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Posted by on in Drug Addiction


“The perception that mental illness and psychiatricsymptomatology uniformly lead to aggression and violence is a

major source of stigma for the severely mentally ill.”

(Zhuo, Bradizza and Maisto, 2014)

PsychCentral reports that a study conducted under the auspices of the University of Buffalo found that substance abuse is a stronger predictor of violence than severe mental illness and that  treating the substance abuse disorders in  dually diagnosed patients illness can reduce their risk of future violence. The study appears in the current issue of the Journal of Substance Abuse Treatment (47 (2014) 353–361).


Posted by on in Drug Addiction

This is a scientific & medically-based fact, no longer an "opinion" or a topic to be debated.  Regular use of an illicit, addictive drug, over a long period of time causes severe changes in the brain chemistry which affect not only psychological functioning but motor & physical functioning as well.  The changes are functional as well as structural.  The effects in the brain alter the normal chemical balance and even when an addict quits using their drug of choice, those effects remain and take months and years to be repaired, while some damage is sometimes permanent. 

It is because of this medical knowledge of long-term effects and changes in the brain, that addiction is now classified as a disease.  While the initial use of the drug is often times voluntary, even that is a weak argument for those who don't acknowledge medical breakthroughs, because the percentage of people who have voluntarily tried heroin for example, 90% of them will NOT become addicted to it.  It is the 10% that for some reason, which is now researched heavily, who DO become addicted and studies are just beginning to show why.  Other than being classified as a medical disease, other examples of breakthroughs in addiction treatment we have seen in just the last 10-15 years are Narcan which saves lives every single day in America, Suboxone/Subutex to be the 1st and only outpatient treatment for medication maintenance that isn't tightly regulated like methadone, which requires daily visits where Suboxone is more private, more convenient and only requires a 1 month visit, Vivitrol, the craving-reducing shot which also blocks any desired "high" if a patient decides to take an opiate, therefore acting also as a deterrent but without opiates in the medication itself, The Rapid Opiate Detox Treatment, which under sedation and/or anesthesia, the patient is injected with a course of medications to fully withdraw and detoxify the patient rapidly within an hour or more and when upon wakening, the patient has gone through their entire withdrawal, without having to experience the agony of weeks of indescribable pain and suffering as a "cold-turkey" withdrawal.  These are just some major medical advances in medicine for addiction we have seen occur in a very short span of time, with new ones being researched and tested currently.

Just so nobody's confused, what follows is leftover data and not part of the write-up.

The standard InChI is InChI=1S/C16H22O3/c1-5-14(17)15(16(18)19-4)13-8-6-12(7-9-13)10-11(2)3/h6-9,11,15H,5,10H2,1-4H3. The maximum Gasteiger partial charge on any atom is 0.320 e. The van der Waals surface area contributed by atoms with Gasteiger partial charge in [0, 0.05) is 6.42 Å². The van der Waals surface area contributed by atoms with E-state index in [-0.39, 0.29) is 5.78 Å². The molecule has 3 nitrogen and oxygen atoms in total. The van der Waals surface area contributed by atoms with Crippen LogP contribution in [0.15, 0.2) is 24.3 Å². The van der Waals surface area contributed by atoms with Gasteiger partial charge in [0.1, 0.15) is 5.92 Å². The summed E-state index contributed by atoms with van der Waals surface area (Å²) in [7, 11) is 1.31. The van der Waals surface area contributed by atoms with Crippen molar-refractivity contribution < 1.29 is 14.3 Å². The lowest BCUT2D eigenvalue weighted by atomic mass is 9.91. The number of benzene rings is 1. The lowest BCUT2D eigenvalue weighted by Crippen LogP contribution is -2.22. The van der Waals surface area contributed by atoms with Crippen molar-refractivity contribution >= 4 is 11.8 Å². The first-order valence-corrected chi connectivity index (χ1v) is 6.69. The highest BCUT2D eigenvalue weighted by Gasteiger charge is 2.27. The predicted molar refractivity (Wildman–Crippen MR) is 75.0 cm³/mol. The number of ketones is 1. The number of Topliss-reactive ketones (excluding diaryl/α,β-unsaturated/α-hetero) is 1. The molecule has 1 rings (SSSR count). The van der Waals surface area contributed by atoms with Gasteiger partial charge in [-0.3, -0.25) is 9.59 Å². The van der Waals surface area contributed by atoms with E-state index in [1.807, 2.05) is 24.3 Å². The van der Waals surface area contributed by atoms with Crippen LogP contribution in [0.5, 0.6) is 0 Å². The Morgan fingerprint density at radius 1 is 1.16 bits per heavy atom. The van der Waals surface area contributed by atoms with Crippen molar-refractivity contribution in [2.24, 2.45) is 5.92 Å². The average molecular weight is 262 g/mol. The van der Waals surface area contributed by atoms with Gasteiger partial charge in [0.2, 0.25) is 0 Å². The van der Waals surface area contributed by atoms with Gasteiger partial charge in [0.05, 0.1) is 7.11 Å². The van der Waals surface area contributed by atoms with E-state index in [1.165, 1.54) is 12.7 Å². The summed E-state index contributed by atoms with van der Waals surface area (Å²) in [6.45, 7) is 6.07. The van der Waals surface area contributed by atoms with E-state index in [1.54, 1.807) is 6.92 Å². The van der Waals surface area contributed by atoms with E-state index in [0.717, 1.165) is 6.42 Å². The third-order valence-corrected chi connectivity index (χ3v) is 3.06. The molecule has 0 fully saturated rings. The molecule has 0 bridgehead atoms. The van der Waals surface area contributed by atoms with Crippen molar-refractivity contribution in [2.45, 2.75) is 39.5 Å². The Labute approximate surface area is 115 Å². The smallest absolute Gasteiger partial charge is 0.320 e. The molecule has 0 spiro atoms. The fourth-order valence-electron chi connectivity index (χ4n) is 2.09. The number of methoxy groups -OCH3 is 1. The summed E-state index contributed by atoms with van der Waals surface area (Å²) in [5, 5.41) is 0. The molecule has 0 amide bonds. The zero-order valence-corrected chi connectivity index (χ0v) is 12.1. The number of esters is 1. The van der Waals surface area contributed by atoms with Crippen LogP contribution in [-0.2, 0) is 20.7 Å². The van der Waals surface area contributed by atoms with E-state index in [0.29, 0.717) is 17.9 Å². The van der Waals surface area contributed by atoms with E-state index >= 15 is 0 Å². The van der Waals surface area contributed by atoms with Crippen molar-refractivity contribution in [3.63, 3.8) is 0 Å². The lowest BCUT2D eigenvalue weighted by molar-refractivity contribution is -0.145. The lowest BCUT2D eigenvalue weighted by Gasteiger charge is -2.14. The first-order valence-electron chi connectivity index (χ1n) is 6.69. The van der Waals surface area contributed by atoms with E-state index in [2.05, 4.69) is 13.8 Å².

Involuntary addiction, usually referred to as "dependency" are for example people being chronic pain management patients who require the pain relief level of opiates, and then become dependent (just as those who voluntarily try opiates become dependent also) over time and even with just a very short time of regular use, as little as 1 month of daily use, even at low doses, the patient's brain and body functions rely on these drugs because the brain is drastically altered, which cannot be avoided or preventable.